Some passing drivers honked their horns in a show of support. But when a tractor trailer carrying a big yellow bulldozer arrived to excavate an old cesspool on the site, the mood changed. There were discussions about whether to block the driveway. They cleared a large opening for the truck to get in at one point, but then they moved back in position. Four people spread out with a large sign that read, “When will we get our Shinnecock Hills back?”
Rebecca Genia, a longtime Shinnecock activist and the focus of the “Conscience Point” film, was intent: No trucks were getting in and certainly no trucks were leaving, carting away mounds of soils containing ancestors’ remains.
Several people recalled a 2000 standoff at Parrish Pond in Southampton over a 38-home subdivision on 62 undeveloped acres that once belonged to the Shinnecocks. Ms. Genia, who had been blocking a bulldozer in that protest, was the first of three arrested; some were hurt in a scuffle with police.
With four Southampton Town police officers and two state troopers waiting on the sidelines Tuesday, and some behind-the-scenes phone work to summon attorneys from the town, the demonstrations continued along Montauk Highway. Members of the Pequot chapter of the Redrum motorcycle club advised demonstrators of their rights.
Skyler Johnson, a 19-year-old college student who is seeking the Democratic nomination for the New York State Senate, was among them. “I just think it’s important to stand in solidarity with the Shinnecock tribe. They are a sovereign nation and this is sacred lands. It’s morally bankrupt to develop on these lands. It’s why I urge Southampton to put an injunction on the land to stop building, and I would urge any construction companies involved to refuse the contract.”
Jim Burke, the town attorney, and Christine Scalera, now the deputy attorney (though just a few weeks ago she was a Southampton Town councilwoman) arrived and spoke privately with the developer, Steven Graziano, who had also arrived. When the attorneys came down from the construction site, Mr. Burke assured Ms. Genia and Mr. Weeks they are working hard to come up with a solution.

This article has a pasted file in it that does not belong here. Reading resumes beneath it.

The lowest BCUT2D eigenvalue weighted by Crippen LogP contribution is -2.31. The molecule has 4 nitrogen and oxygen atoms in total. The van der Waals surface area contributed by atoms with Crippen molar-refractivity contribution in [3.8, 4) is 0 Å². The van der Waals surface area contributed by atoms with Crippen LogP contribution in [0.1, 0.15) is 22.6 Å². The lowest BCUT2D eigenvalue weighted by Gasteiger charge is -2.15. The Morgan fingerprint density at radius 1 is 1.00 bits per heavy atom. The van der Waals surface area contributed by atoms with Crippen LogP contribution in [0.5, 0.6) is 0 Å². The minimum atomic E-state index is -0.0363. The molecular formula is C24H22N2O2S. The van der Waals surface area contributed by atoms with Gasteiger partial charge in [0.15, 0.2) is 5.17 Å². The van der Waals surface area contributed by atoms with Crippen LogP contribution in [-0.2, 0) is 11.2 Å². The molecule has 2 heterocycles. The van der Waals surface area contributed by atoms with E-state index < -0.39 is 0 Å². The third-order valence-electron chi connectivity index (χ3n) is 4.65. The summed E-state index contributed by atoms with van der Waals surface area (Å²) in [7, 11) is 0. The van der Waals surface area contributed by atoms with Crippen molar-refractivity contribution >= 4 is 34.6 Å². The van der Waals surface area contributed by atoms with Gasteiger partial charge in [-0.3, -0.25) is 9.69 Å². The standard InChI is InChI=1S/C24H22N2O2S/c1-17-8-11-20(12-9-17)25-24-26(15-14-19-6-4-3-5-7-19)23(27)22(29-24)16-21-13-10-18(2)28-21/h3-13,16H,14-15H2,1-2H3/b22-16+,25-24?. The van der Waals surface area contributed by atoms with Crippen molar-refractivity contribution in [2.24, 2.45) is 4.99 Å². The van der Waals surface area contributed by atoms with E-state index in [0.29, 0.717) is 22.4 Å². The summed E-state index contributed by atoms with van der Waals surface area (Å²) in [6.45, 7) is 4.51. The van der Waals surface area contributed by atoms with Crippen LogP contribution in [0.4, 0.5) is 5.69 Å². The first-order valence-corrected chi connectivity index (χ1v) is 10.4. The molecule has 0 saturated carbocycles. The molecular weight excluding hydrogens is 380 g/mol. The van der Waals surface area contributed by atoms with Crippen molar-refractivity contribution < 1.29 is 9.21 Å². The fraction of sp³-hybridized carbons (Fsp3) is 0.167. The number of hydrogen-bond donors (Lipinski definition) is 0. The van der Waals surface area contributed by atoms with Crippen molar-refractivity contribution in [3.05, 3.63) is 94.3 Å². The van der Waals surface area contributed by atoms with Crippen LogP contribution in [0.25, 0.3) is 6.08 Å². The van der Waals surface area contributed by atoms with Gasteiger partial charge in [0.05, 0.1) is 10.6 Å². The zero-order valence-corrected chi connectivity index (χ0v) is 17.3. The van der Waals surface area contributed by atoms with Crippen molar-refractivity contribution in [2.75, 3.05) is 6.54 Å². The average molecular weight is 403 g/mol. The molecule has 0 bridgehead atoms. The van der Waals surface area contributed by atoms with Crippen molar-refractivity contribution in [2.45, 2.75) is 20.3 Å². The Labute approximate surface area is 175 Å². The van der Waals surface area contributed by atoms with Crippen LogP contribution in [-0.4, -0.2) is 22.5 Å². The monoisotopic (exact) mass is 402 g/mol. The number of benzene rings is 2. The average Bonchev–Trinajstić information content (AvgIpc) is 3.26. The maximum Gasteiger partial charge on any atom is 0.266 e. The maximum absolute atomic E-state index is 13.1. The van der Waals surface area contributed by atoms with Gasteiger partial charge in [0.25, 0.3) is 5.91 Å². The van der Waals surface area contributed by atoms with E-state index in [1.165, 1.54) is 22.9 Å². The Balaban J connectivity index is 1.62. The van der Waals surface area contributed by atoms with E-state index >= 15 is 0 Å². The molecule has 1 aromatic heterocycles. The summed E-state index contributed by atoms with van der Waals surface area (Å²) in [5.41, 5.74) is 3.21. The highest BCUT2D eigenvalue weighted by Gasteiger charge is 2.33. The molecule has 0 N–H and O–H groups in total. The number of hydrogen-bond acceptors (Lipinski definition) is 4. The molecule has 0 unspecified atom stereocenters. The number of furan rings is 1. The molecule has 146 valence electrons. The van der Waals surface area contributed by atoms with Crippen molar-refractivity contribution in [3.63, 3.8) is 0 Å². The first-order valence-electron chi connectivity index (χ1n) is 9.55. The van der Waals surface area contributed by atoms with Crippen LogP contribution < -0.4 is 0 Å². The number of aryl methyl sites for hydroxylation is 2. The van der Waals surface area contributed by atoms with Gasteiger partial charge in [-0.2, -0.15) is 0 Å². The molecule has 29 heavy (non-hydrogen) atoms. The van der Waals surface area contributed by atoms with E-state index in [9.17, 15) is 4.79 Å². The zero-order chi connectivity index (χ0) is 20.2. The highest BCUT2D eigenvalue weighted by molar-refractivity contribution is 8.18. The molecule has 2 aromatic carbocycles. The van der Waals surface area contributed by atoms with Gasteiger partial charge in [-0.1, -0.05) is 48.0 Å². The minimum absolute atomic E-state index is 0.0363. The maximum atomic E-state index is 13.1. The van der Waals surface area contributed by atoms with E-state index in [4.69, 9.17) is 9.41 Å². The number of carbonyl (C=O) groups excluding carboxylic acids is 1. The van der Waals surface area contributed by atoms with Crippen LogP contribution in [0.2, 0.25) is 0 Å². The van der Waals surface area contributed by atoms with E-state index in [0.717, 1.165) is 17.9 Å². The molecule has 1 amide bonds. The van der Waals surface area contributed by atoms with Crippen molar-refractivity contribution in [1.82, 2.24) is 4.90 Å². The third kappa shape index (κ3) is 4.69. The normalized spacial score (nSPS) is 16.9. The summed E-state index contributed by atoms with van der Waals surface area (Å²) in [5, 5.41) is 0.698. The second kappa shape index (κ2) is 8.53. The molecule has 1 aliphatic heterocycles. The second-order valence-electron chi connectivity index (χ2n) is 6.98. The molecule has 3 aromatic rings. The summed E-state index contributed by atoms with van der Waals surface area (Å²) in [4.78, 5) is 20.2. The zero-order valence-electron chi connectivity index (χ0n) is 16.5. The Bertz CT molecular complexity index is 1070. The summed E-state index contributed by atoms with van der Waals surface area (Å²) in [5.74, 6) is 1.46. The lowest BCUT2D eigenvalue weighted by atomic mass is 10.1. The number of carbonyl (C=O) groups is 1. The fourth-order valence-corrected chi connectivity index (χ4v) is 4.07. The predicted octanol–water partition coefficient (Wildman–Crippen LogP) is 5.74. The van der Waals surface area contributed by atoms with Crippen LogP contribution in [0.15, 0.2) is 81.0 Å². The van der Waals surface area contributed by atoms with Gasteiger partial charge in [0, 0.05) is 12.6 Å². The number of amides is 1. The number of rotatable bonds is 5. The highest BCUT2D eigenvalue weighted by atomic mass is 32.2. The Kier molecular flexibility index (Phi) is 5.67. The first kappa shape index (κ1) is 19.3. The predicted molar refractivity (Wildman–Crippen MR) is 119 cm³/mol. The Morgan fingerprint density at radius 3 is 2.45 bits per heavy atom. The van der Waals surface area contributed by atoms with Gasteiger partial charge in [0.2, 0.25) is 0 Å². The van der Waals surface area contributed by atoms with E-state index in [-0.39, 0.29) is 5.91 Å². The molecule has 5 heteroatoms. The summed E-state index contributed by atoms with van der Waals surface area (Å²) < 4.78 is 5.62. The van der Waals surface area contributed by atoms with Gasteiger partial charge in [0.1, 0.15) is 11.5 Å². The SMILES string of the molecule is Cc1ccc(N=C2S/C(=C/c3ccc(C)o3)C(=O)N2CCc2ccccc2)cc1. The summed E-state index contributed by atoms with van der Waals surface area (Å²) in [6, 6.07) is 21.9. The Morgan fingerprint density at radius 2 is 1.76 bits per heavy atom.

Further upsetting Shinnecock leaders, it turns out that during the subdivision process four years ago, the Shinnecock Nation was not properly informed there was an application of a potentially sensitive nature before the Southampton Town Planning Board. Mr. Burke confirmed that he could not find any proof that the applicant had complied with the town code that requires a notice be sent via certified mail to the nation’s post office box. While the onus is on the applicant, it is also up to the town to make sure it gets done before a hearing takes place.
Had they known about the application, leaders said they would have pushed for soil tests, including ground-penetrating radar, since it is a culturally sensitive area. An archaeological survey that was required was not enough.
Southampton Town Supervisor Jay Schneiderman has said he hopes to pass legislation protecting Shinnecock burial grounds. Smaller protests have taken place over the past few weeks.
Ms. Genia and others hoped they could get the developer to agree to halt construction or get Southampton Town officials to issue a stop-work order because the proper process had not been followed. While neither happened, the developer said no soil would be leaving the site. Ms. Genia referred to it as a gentleman’s agreement.
He also spoke to Ms. Genia and other tribal members, pledging his willingness to sell if the town is prepared to make an offer, though he insisted he had done nothing wrong. He has a contract to deliver the property built by July 4, and has to keep moving forward.
“We’re trying to buy time,” Mr. Burke said. Meanwhile, the town will not only be appraising the property, but also three other lots the developer owns behind it — a bulk purchase that would actually be an easier swing for the town than one partially developed lot. “Whether I can meet what he needs, I don’t know,” Mr. Burke said.